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We're a congress, Mr. Adams, not a literary society.
Today is Stop the Violence Day, so today I'm giving away a novel about the motivation, action and aftermath that surround a violent act: Nineteen Minutes by Jodi Picoult. Jodi Picoult is a great storyteller and looks at controversial topics from a lot of different viewpoints, showing how many of the things we argue and worry about most are usually not black-and-white but shades of grey.
Best known for tackling controversial issues through richly told fictional accounts, Jodi Picoult's 14th novel, Nineteen Minutes, deals with the truth and consequences of a smalltown high-school shooting. Set in Sterling, New Hampshire, Picoult offers reads a glimpse of what would cause a 17-year-old to wake up one day, load his backpack with four guns, and kill nine students and one teacher in the span of nineteen minutes. As with any Picoult novel, the answers are never black and white, and it is her exceptional ability to blur the lines between right and wrong that make this author such a captivating storyteller.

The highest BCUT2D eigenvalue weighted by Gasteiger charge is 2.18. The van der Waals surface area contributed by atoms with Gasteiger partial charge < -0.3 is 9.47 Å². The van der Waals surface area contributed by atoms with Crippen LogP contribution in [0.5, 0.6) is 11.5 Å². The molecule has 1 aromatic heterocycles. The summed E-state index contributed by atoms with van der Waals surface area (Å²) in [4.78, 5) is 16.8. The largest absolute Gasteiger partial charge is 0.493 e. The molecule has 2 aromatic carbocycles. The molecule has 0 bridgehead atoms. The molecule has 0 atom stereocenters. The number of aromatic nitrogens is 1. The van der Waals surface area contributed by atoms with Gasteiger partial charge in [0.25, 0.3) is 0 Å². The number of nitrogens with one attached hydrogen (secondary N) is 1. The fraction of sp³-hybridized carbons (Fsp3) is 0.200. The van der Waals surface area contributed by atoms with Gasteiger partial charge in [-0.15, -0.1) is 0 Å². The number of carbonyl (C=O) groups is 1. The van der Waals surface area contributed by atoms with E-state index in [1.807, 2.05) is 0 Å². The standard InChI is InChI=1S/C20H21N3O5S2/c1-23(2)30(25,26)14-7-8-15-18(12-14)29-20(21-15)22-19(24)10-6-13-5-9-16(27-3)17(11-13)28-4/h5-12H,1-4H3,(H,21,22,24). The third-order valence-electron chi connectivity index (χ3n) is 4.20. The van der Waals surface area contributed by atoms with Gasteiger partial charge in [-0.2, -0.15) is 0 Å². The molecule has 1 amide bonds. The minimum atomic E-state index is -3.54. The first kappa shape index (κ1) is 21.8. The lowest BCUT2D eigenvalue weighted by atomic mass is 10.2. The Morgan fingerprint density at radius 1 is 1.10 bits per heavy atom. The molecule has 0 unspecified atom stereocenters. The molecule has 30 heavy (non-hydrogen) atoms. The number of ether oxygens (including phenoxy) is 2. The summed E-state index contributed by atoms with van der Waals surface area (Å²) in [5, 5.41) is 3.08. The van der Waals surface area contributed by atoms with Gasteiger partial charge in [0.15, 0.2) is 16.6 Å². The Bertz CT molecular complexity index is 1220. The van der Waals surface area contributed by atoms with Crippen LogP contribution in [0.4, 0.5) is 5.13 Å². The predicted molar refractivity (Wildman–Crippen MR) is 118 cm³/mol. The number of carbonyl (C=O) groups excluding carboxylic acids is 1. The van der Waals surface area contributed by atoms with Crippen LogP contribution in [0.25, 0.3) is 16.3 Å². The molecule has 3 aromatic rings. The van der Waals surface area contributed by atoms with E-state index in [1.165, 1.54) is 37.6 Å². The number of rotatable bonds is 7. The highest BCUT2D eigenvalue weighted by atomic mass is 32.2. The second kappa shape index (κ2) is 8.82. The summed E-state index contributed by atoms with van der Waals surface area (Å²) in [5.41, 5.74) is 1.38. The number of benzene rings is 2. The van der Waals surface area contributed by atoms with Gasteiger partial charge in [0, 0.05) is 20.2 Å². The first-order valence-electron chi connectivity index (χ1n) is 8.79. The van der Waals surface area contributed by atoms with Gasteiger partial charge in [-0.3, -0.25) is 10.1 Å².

On Peter Houghton's first day of kindergarten, he watched helplessly as an older boy ripped his lunch box out of his hands and threw it out the window. From that day on, his life was a series of humiliations, from having his pants pulled down in the cafeteria, to being called a freak at every turn. But can endless bullying justify murder? As Picoult attempts to answer this question, she shows us all sides of the equation, from the ruthless jock who loses his ability to speak after being shot in the head, to the mother who both blames and pities herself for producing what most would call a monster. Surrounding Peter's story is that of Josie Cormier, a former friend whose acceptance into the popular crowd hangs on a string that makes it impossible for her to reconcile her beliefs with her actions.
At times, Nineteen Minutes can seem tediously stereotypical-- jocks versus nerds, parent versus child, teacher versus student. Part of Picoult's gift is showing us the subtleties of these common dynamics, and the startling effects they often have on the moral landscape. As Peter's mother says at the end of this spellbinding novel, "Everyone would remember Peter for nineteen minutes of his life, but what about the other nine million?" --Gisele Toueg
Jodi Picoult lives in New Hampshire and almost all of her books take place in that state or neighboring Vermont. So to win this book, please comment below with a fact about New Hampshire or Vermont by November 30.
Other things you can enter to win:
- A book about words or Donald T. Regan (from EE)
- The No. 1 Ladies' Detective Agency
- I Capture the Castle
- A campaign-button necklace (from EE)
- The Handmaid's Tale